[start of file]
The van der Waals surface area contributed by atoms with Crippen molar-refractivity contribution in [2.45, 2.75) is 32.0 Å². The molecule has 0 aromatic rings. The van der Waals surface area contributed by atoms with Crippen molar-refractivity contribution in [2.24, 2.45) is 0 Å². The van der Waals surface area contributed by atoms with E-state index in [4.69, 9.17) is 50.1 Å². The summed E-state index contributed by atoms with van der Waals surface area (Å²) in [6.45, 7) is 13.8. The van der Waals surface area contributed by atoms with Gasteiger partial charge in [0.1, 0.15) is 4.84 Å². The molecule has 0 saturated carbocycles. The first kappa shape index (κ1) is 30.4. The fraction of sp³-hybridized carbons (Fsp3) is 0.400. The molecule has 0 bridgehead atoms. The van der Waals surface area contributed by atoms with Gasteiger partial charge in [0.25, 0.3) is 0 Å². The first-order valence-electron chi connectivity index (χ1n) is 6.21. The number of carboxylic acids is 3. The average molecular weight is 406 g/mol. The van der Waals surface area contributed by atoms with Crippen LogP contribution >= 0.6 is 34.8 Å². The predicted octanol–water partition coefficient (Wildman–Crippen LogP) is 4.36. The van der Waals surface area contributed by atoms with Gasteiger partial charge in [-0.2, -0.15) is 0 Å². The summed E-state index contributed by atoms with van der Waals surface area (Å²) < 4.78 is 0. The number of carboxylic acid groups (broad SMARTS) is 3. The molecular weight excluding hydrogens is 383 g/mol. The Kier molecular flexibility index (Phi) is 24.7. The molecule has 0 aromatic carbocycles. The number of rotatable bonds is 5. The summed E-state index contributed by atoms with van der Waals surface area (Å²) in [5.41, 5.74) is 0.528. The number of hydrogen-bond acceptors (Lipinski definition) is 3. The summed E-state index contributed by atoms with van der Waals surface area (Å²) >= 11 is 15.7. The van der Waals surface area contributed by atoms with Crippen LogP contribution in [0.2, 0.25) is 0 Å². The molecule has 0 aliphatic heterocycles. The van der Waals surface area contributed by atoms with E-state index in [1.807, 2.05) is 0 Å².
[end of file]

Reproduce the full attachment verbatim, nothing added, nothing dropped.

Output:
The van der Waals surface area contributed by atoms with Crippen molar-refractivity contribution in [2.45, 2.75) is 32.0 Å². The molecule has 0 aromatic rings. The van der Waals surface area contributed by atoms with Crippen molar-refractivity contribution in [2.24, 2.45) is 0 Å². The van der Waals surface area contributed by atoms with E-state index in [4.69, 9.17) is 50.1 Å². The summed E-state index contributed by atoms with van der Waals surface area (Å²) in [6.45, 7) is 13.8. The van der Waals surface area contributed by atoms with Gasteiger partial charge in [0.1, 0.15) is 4.84 Å². The molecule has 0 saturated carbocycles. The first kappa shape index (κ1) is 30.4. The fraction of sp³-hybridized carbons (Fsp3) is 0.400. The molecule has 0 bridgehead atoms. The van der Waals surface area contributed by atoms with Gasteiger partial charge in [0.25, 0.3) is 0 Å². The first-order valence-electron chi connectivity index (χ1n) is 6.21. The number of carboxylic acids is 3. The average molecular weight is 406 g/mol. The van der Waals surface area contributed by atoms with Crippen LogP contribution >= 0.6 is 34.8 Å². The predicted octanol–water partition coefficient (Wildman–Crippen LogP) is 4.36. The van der Waals surface area contributed by atoms with Gasteiger partial charge in [-0.2, -0.15) is 0 Å². The summed E-state index contributed by atoms with van der Waals surface area (Å²) < 4.78 is 0. The number of carboxylic acid groups (broad SMARTS) is 3. The molecular weight excluding hydrogens is 383 g/mol. The Kier molecular flexibility index (Phi) is 24.7. The molecule has 0 aromatic carbocycles. The number of rotatable bonds is 5. The summed E-state index contributed by atoms with van der Waals surface area (Å²) in [5.41, 5.74) is 0.528. The number of hydrogen-bond acceptors (Lipinski definition) is 3. The summed E-state index contributed by atoms with van der Waals surface area (Å²) >= 11 is 15.7. The van der Waals surface area contributed by atoms with Crippen LogP contribution in [0.2, 0.25) is 0 Å². The molecule has 0 aliphatic heterocycles. The van der Waals surface area contributed by atoms with E-state index in [1.807, 2.05) is 0 Å².